LAHORE - WWF-Pakistan celebrated Turtle Day to increase knowledge of freshwater and marine turtles among people and encourage human action to help them survive.

In Pakistan, there are two species of land tortoises, five species of marine turtles and eight species of freshwater turtles. Unfortunately, all of them face multiple threats due to anthropogenic activities.

Freshwater turtles are found in Sindh, Punjab, Balochistan and Khyber Pakhtunkhwa. They are found along the entire Indus River system and its tributaries, canals, streams, ponds and even rice fields.

Over the past few years, trafficking of freshwater turtles had been taking place in an organised manner, as lucrative profits are involved. Freshwater turtles, especially black-spotted turtles, are subjected to pet trade, hence smuggled alive to western countries, i.e. the UK and USA. In the international market, people are willing to pay as much as $250 apiece.

Demand for turtle meat in East Asian countries is another threat as turtle parts are illegally exported through Chinese border.

Turtle body parts are also used in traditional Chinese medicines thus affecting their population in Pakistan.

Due to these reasons, five out of eight species of freshwater turtles are either endangered or vulnerable as classified by the International Union for Conservation of Nature (IUCN) Red List of Threatened Species.

WWF-Pakistan lobbied with the governments of Punjab and KPK to enlist the species as protected. The turtles were declared a protected species in 2007 under the Punjab and KPK Wildlife Protection Acts.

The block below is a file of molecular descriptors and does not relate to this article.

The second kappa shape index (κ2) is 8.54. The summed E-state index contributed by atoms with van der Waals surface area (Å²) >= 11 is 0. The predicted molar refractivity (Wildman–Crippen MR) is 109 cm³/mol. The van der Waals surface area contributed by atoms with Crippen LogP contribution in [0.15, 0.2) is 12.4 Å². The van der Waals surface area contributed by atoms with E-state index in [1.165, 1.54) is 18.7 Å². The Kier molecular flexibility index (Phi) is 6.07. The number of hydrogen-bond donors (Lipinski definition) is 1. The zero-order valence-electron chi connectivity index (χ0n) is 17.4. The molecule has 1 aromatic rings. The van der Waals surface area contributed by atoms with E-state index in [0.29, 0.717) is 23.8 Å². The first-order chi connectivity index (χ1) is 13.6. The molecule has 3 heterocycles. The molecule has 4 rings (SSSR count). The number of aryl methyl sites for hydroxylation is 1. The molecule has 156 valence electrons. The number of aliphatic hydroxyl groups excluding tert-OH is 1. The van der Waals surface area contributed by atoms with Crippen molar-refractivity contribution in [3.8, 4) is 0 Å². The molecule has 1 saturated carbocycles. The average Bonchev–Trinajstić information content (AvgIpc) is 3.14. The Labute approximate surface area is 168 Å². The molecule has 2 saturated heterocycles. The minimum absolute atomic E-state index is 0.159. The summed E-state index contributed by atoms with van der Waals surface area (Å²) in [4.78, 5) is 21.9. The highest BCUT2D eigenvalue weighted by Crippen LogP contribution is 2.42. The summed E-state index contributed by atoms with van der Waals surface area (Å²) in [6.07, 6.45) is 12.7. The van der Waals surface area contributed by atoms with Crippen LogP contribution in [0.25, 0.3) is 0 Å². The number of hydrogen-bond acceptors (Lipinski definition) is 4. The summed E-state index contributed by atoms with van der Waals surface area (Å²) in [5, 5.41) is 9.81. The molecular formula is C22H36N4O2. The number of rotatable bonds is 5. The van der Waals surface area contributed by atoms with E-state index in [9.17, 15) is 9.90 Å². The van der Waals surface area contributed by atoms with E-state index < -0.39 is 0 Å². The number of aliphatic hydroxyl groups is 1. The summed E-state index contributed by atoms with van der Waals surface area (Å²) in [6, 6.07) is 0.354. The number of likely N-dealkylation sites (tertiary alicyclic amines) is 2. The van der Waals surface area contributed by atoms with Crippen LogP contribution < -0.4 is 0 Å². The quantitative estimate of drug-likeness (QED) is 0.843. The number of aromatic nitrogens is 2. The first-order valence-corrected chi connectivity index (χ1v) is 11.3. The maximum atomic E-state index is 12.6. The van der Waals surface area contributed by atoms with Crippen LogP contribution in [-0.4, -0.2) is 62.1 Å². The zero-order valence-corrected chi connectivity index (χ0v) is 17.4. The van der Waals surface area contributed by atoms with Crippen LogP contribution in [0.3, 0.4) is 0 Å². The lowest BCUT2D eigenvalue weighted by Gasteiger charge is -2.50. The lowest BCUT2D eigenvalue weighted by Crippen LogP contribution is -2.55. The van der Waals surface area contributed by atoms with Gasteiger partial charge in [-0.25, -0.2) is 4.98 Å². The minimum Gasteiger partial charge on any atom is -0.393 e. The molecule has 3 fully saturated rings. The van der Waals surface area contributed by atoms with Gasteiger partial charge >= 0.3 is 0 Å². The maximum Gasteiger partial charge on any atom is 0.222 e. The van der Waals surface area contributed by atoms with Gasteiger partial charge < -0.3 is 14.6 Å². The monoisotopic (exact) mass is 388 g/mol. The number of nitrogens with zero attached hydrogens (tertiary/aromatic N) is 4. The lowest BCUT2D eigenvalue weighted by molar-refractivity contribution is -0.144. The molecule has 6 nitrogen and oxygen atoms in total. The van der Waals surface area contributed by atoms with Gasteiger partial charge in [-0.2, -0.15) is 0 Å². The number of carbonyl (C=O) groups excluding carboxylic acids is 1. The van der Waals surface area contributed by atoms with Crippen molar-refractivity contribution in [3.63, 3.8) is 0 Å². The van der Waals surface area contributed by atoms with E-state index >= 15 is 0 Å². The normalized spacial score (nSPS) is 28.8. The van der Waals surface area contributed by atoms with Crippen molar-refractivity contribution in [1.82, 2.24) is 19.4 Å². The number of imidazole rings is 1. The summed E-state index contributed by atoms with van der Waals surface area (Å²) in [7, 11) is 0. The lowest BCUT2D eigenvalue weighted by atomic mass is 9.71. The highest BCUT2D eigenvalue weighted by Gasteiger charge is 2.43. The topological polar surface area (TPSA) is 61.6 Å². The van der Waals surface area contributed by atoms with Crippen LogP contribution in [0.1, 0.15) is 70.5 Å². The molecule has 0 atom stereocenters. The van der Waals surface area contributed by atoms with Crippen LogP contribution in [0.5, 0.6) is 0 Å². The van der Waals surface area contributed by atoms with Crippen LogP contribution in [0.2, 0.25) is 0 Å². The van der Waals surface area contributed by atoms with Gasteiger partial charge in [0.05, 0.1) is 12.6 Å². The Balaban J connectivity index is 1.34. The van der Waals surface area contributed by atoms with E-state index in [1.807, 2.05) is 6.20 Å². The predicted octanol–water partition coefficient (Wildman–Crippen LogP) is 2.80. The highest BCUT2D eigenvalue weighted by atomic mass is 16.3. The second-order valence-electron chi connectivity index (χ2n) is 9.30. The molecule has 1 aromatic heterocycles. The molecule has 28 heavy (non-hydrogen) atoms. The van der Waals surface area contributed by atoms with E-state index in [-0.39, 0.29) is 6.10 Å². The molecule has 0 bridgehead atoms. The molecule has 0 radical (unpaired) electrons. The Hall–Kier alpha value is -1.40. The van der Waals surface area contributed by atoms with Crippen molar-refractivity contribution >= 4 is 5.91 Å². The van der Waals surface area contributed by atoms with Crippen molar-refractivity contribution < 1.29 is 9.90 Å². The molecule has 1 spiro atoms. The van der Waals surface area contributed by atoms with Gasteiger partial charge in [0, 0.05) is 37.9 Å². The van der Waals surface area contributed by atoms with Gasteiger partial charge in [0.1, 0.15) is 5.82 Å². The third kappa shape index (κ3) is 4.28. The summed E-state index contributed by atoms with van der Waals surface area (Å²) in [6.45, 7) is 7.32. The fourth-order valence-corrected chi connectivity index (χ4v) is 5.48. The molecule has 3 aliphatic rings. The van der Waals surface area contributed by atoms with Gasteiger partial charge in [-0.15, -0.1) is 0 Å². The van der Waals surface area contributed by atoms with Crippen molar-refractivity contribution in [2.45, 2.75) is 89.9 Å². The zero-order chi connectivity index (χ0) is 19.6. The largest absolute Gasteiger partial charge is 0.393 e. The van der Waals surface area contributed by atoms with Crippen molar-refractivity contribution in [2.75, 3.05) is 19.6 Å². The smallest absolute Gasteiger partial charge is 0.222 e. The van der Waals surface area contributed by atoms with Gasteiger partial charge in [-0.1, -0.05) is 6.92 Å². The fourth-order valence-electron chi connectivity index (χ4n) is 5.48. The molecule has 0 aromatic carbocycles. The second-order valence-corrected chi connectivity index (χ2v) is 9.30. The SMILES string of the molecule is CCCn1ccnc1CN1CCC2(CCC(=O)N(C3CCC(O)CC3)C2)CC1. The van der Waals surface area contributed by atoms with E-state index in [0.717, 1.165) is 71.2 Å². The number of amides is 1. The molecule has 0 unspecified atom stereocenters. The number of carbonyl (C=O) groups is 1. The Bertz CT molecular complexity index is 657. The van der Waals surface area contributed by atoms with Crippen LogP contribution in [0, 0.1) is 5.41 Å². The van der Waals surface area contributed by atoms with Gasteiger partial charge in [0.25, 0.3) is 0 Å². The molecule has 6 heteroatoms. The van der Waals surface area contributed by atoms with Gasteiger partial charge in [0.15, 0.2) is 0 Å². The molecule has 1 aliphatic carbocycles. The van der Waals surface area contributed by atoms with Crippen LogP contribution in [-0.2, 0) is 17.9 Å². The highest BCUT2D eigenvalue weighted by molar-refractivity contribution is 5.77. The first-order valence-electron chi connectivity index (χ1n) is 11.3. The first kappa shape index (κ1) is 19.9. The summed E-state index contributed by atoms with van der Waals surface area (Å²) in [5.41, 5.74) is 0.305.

“In Sindh, legislations in the wildlife act were made on September 19, 2014, after which the freshwater turtle species was finally declared a protected species,” said Uzma Noureen, Coordinator Indus River Dolphin Conservation Project who is also a member of the Tortoises and Freshwater Turtle Specialist Group of the International Union for the Conservation of Nature (IUCN).

She added the Sindh government would now fine any smuggler Rs12,000 for each live turtle and Rs20,000 for each dead species for attempted illegal trafficking. Previously, the fine was only Rs50,000 for the entire consignment, she said.

According to the Convention on International Trade in Endangered Species of Wild Fauna and Flora (CITES), it is illegal to trade endangered species, thus, any live animal recovered is returned to its country of origin. One of the great successes in turtle conservation includes repatriation of 200 black-spotted turtles from China by WWF-Pakistan and Sindh Wildlife Department (SWD).

In a recent move, WWF-Pakistan and the Punjab Wildlife Department (PWD) released 171 black spotted turtles out of 504 which were confiscated earlier by the PWD at Allama Iqbal International Airport, Lahore.

Turtles acquire great ecological importance as they act as natural recyclers by purifying water, as they feed upon dead organic matter and diseased fish. Moreover, they help to maintain a healthy stock of fish population by fighting against algae and other harmful matter. Turtles are also known as living fossils for having survived on this planet for almost 350 million years and successfully adapting to almost every environmental change.

World Turtle Day aims to raise awareness for turtle conservation and demands immediate attention before the species is further endangered.